IT ONLY seems like yesterday that Hull FC seemed handily-placed to push for a third successive top-four spot yet now – broken, rudderless and utterly humiliated after another record defeat – the club’s furious powerbroker is talking about a major overhaul of the squad.
It just shows how quickly things can turn in professional sport but understanding why it has happened is another matter entirely.
The beleaguered Airlie Birds host Castleford Tigers on Friday bidding to avoid an eighth successive defeat.
During that miserable run they have twice suffered record defeats, first a 72-10 loss at Wakefield Trinity and, even more alarming, Thursday’s 80-10 embarrassment at Warrington Wolves.
It was that pathetic display that led to irate chairman Adam Pearson publicly stating he was ready to significantly revamp the playing rosta for 2019.
He even threatened to move on players who only signed new deals just a few weeks ago, while insisting others who did not want to leave would instead be sent on dual-registration to League 1 Doncaster.
Given head coach Lee Radford has had his squad in place for next season for some time – no new arrivals were initially expected – it shows just how irked Pearson has been by this desertion of both form and, it appears in some quarters, even basic effort.
It will be intriguing to see who Radford names in his 19-man squad tomorrow and if there are any glimpses who the immediate casualties could be.
Established players such as Sika Manu, Josh Griffin, Fetuli Talanoa and Danny Washbrook are among those who have agreed new contracts of late with the currently sidelined Mark Minichiello another.
In terms of why it has gone so badly wrong for a team who won the Ladbrokes Challenge Cup in each of the previous two seasons it would be easy to point at injuries.
Crucially, they have been without key playmakers Marc Sneyd and Albert Kelly for large swathes of this season, compounded recently by the loss of another creative talent in Jake Connor, the new England cap ruled out for the rest of the campaign after tearing a hamstring against St Helens in mid-July, just two games into that losing sequence.
The loss of Joe Westerman so soon after his signing was damaging, too, but certainly none of this warranted the sort of meek, pitiful surrender witnessed in recent weeks.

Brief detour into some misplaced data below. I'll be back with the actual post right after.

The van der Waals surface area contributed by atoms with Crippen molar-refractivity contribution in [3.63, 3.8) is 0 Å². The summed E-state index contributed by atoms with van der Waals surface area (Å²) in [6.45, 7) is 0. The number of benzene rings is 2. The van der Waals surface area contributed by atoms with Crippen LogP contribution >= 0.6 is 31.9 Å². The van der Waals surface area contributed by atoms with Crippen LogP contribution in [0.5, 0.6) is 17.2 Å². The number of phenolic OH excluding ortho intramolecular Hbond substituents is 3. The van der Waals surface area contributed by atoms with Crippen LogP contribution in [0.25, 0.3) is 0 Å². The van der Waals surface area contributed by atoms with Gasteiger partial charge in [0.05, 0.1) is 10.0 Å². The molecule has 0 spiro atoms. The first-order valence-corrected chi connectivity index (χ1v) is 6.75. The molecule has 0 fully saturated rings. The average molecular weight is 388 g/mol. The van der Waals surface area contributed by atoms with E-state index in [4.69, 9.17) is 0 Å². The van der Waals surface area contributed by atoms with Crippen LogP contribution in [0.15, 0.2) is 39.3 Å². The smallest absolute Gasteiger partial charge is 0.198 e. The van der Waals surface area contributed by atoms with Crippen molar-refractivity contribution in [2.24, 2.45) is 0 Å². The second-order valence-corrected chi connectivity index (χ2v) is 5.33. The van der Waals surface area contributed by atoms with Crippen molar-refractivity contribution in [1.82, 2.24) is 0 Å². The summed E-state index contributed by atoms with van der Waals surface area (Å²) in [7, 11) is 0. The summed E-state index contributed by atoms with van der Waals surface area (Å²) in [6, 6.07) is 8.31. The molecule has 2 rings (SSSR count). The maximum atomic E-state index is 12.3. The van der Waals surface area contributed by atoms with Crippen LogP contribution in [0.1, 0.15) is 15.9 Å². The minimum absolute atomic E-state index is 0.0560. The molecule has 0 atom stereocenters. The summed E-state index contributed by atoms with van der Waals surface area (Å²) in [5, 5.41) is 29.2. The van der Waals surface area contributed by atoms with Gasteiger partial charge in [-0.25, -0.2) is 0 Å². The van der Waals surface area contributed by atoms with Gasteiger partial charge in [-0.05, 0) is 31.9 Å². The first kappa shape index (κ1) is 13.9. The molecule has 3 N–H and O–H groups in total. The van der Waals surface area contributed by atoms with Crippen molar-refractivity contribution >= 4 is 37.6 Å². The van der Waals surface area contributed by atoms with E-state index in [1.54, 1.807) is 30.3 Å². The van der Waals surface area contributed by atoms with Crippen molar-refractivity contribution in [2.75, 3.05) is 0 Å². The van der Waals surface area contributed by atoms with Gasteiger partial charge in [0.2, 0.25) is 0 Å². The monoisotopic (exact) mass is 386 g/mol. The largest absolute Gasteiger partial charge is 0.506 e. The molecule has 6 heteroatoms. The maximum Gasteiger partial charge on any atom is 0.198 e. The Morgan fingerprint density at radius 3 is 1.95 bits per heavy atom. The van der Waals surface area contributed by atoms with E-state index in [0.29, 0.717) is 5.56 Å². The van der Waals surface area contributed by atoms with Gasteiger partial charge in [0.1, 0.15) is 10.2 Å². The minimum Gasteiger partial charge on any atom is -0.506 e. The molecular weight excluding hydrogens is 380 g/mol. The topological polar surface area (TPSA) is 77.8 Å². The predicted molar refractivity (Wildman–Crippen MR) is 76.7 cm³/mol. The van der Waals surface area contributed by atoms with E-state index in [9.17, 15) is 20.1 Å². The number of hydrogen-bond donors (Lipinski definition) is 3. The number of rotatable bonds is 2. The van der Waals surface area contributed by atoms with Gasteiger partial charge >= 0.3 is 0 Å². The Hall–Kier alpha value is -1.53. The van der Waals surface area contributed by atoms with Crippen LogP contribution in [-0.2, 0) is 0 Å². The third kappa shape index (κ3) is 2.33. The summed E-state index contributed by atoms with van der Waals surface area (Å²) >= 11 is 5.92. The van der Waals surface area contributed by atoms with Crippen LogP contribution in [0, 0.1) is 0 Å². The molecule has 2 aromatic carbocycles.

Indeed, the starting 13 against Warrington – aside from the relatively rookie halves pairing of Liam Harris and Jordan Abdull – was full of experience and nous which made the manner of that atrocious loss even more disconcerting.
Moreover, considering Wolves came in just four days after the mentally and physically-draining experience of losing a Wembley Cup final against Catalans Dragons, it illustrates just how bad Hull truly were.
There is a misconception that, for some weeks now, the East Yorkshire club has had nothing to play for as their hopes of reaching the Super League semi-finals disintegrated.
However, that should never be an excuse for some of these recent performances and, for a man as proud as Radford, it will not be accepted.
Clearly, he is under pressure as well but has the full backing of Pearson which is only right given the way he has helped improve them in so many areas since taking over at the end of 2013.
Undoubtedly, his side are in a rut and it is imperative there is some sort of positive reaction against Castleford. Those fans who trekked to Warrington deserve that, at least.
But, on the back of his achievements, the 39-year-old deserves the chance to try and get them back into form. With Gareth Ellis set to relinquish his football manager role to help coach the forwards next term, Richard Horne doing the same with the backs, his coaching set-up will be strengthened.
It remains to be seen whether that overhaul of his playing squad will materialise. Or even truly be needed.
Being so late in the day in terms of recruitment for 2019, it will be difficult signing players who could improve this Hull side even if Pearson, as suggested, starts writing cheques.
Will some be playing for their futures in the final four games? Will that stinging criticism only make matters more difficult as they strive to rediscover form and confidence? Or will it have the requisite positive effect?
There is now definitely plenty to play for for everyone at Hull but maybe it is only a reboot rather than redesign required.